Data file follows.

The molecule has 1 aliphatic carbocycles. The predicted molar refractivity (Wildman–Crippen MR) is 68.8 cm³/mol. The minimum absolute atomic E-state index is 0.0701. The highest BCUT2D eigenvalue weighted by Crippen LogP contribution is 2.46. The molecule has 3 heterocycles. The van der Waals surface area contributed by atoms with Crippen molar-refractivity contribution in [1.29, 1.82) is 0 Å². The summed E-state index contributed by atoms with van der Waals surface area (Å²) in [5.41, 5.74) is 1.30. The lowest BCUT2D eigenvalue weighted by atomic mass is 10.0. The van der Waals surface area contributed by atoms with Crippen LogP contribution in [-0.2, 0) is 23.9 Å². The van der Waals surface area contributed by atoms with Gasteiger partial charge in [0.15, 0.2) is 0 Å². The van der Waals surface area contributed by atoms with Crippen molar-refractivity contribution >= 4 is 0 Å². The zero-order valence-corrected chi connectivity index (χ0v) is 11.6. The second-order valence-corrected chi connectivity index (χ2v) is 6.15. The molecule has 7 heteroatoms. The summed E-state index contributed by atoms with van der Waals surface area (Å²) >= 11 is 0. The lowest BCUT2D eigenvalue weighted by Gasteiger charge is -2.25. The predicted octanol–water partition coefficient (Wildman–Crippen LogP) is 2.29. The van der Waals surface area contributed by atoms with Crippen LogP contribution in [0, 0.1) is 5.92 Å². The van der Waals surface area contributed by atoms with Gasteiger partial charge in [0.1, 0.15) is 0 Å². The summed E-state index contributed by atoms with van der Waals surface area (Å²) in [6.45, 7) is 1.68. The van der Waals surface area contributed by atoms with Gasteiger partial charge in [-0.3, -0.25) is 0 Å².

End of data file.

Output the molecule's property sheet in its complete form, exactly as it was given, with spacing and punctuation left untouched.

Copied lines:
The molecule has 1 aliphatic carbocycles. The predicted molar refractivity (Wildman–Crippen MR) is 68.8 cm³/mol. The minimum absolute atomic E-state index is 0.0701. The highest BCUT2D eigenvalue weighted by Crippen LogP contribution is 2.46. The molecule has 3 heterocycles. The van der Waals surface area contributed by atoms with Crippen molar-refractivity contribution in [1.29, 1.82) is 0 Å². The summed E-state index contributed by atoms with van der Waals surface area (Å²) in [5.41, 5.74) is 1.30. The lowest BCUT2D eigenvalue weighted by atomic mass is 10.0. The van der Waals surface area contributed by atoms with Crippen LogP contribution in [-0.2, 0) is 23.9 Å². The van der Waals surface area contributed by atoms with Gasteiger partial charge in [0.15, 0.2) is 0 Å². The van der Waals surface area contributed by atoms with Crippen molar-refractivity contribution >= 4 is 0 Å². The zero-order valence-corrected chi connectivity index (χ0v) is 11.6. The second-order valence-corrected chi connectivity index (χ2v) is 6.15. The molecule has 7 heteroatoms. The summed E-state index contributed by atoms with van der Waals surface area (Å²) >= 11 is 0. The lowest BCUT2D eigenvalue weighted by Gasteiger charge is -2.25. The predicted octanol–water partition coefficient (Wildman–Crippen LogP) is 2.29. The van der Waals surface area contributed by atoms with Crippen LogP contribution in [0, 0.1) is 5.92 Å². The van der Waals surface area contributed by atoms with Gasteiger partial charge in [0.1, 0.15) is 0 Å². The summed E-state index contributed by atoms with van der Waals surface area (Å²) in [6.45, 7) is 1.68. The van der Waals surface area contributed by atoms with Gasteiger partial charge in [-0.3, -0.25) is 0 Å².